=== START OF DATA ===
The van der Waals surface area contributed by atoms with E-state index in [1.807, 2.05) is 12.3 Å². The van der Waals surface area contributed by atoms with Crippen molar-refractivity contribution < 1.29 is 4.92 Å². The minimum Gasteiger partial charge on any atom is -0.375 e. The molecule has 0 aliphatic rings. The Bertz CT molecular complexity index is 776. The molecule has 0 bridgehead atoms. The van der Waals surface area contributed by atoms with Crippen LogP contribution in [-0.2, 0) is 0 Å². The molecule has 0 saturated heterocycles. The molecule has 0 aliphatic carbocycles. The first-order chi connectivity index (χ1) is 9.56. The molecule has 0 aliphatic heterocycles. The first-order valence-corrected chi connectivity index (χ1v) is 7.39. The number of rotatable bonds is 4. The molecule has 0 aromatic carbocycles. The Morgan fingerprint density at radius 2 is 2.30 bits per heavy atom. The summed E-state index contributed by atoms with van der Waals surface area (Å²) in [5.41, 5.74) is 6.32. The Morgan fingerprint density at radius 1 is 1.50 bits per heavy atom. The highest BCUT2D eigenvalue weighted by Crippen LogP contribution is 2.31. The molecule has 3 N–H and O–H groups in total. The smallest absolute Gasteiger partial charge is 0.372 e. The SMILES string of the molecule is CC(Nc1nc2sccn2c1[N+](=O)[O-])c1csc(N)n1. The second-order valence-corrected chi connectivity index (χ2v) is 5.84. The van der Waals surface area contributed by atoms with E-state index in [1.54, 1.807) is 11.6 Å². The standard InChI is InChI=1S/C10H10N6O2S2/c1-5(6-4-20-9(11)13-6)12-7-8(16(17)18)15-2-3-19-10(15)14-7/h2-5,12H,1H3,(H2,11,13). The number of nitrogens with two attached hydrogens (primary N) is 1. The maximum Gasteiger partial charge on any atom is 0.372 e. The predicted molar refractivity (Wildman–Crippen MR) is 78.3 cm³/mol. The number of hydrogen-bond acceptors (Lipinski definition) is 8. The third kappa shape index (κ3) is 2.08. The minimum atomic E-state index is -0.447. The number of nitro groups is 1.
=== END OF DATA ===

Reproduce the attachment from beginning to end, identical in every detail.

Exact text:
The van der Waals surface area contributed by atoms with E-state index in [1.807, 2.05) is 12.3 Å². The van der Waals surface area contributed by atoms with Crippen molar-refractivity contribution < 1.29 is 4.92 Å². The minimum Gasteiger partial charge on any atom is -0.375 e. The molecule has 0 aliphatic rings. The Bertz CT molecular complexity index is 776. The molecule has 0 bridgehead atoms. The van der Waals surface area contributed by atoms with Crippen LogP contribution in [-0.2, 0) is 0 Å². The molecule has 0 saturated heterocycles. The molecule has 0 aliphatic carbocycles. The first-order chi connectivity index (χ1) is 9.56. The molecule has 0 aliphatic heterocycles. The first-order valence-corrected chi connectivity index (χ1v) is 7.39. The number of rotatable bonds is 4. The molecule has 0 aromatic carbocycles. The Morgan fingerprint density at radius 2 is 2.30 bits per heavy atom. The summed E-state index contributed by atoms with van der Waals surface area (Å²) in [5.41, 5.74) is 6.32. The Morgan fingerprint density at radius 1 is 1.50 bits per heavy atom. The highest BCUT2D eigenvalue weighted by Crippen LogP contribution is 2.31. The molecule has 3 N–H and O–H groups in total. The smallest absolute Gasteiger partial charge is 0.372 e. The SMILES string of the molecule is CC(Nc1nc2sccn2c1[N+](=O)[O-])c1csc(N)n1. The second-order valence-corrected chi connectivity index (χ2v) is 5.84. The van der Waals surface area contributed by atoms with E-state index in [1.54, 1.807) is 11.6 Å². The standard InChI is InChI=1S/C10H10N6O2S2/c1-5(6-4-20-9(11)13-6)12-7-8(16(17)18)15-2-3-19-10(15)14-7/h2-5,12H,1H3,(H2,11,13). The number of nitrogens with two attached hydrogens (primary N) is 1. The maximum Gasteiger partial charge on any atom is 0.372 e. The predicted molar refractivity (Wildman–Crippen MR) is 78.3 cm³/mol. The number of hydrogen-bond acceptors (Lipinski definition) is 8. The third kappa shape index (κ3) is 2.08. The minimum atomic E-state index is -0.447. The number of nitro groups is 1.